I’ve never seen anything like this before! And if I had come to Vorkuta in summer, I wouldn’t have seen it either. For this to be possible, a number of factors must coincide:
As long as there is at least one apartment left in the block, hot running water is still turned on.
In Vorkuta and neighboring villages, water supply and heating work in a common circuit – in summer not only the batteries are turned off in the apartments, but also the hot water (cold water remains – because each flat has a heater).
While 2-3 months the pipes of hot water are empty, mains are maintained and repaired, radiators and pipes are looted from abandoned apartments. In theory, they are supposed to put some kind of plugs, but…
⚡ in autumn, with the beginning of cold weather, hot water returns to residential buildings – and abandoned apartments with cut pipes begin to drown!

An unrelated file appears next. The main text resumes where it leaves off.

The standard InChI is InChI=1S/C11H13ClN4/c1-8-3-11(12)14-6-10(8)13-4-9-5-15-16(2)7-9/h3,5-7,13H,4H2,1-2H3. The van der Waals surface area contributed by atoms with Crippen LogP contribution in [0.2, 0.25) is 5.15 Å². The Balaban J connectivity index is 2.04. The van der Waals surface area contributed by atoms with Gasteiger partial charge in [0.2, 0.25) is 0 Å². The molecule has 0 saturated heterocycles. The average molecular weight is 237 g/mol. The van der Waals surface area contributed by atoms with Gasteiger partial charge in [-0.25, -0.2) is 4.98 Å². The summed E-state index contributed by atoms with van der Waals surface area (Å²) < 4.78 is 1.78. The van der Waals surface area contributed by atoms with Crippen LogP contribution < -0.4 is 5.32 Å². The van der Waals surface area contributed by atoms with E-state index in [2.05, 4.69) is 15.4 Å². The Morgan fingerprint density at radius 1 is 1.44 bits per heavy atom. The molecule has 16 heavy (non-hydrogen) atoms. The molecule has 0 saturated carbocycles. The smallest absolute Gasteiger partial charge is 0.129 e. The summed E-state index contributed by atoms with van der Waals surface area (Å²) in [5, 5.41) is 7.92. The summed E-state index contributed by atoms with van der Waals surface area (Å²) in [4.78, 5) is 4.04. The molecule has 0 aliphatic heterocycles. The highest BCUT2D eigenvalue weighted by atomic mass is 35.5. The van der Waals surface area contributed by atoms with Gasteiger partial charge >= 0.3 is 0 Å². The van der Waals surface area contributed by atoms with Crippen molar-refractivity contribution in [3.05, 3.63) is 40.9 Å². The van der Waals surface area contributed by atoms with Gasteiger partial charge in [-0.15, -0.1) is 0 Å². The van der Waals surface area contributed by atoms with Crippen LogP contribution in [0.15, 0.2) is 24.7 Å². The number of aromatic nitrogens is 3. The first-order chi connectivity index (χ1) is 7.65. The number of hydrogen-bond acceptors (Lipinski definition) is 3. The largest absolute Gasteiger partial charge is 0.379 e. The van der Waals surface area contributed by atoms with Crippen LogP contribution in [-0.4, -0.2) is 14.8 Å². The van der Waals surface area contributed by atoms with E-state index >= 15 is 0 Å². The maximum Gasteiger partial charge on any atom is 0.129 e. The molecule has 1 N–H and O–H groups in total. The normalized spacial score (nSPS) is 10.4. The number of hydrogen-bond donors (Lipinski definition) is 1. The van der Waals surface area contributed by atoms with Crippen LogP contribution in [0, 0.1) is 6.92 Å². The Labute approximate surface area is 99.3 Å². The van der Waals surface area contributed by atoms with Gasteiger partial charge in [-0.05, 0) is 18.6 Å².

⚡ and then frost comes ❄️
I told with illustrations how abandoned entrances and apartments look like, where the heat from hot water from burst pipes meets the frost from the street.
However, if the windows and Doors are closed, these abandoned dwellings are like a real sauna! Hot, humid steam lingers in the rooms and soaks the furniture, water puddles on the floor and trickles through the floors, dripping from chandeliers and outlets.
All of this looks scary by itself, but separately adding to the impression are the humming and glowing electric meters on the stairs. So, in addition to the water, there’s still electricity turned on! 🤯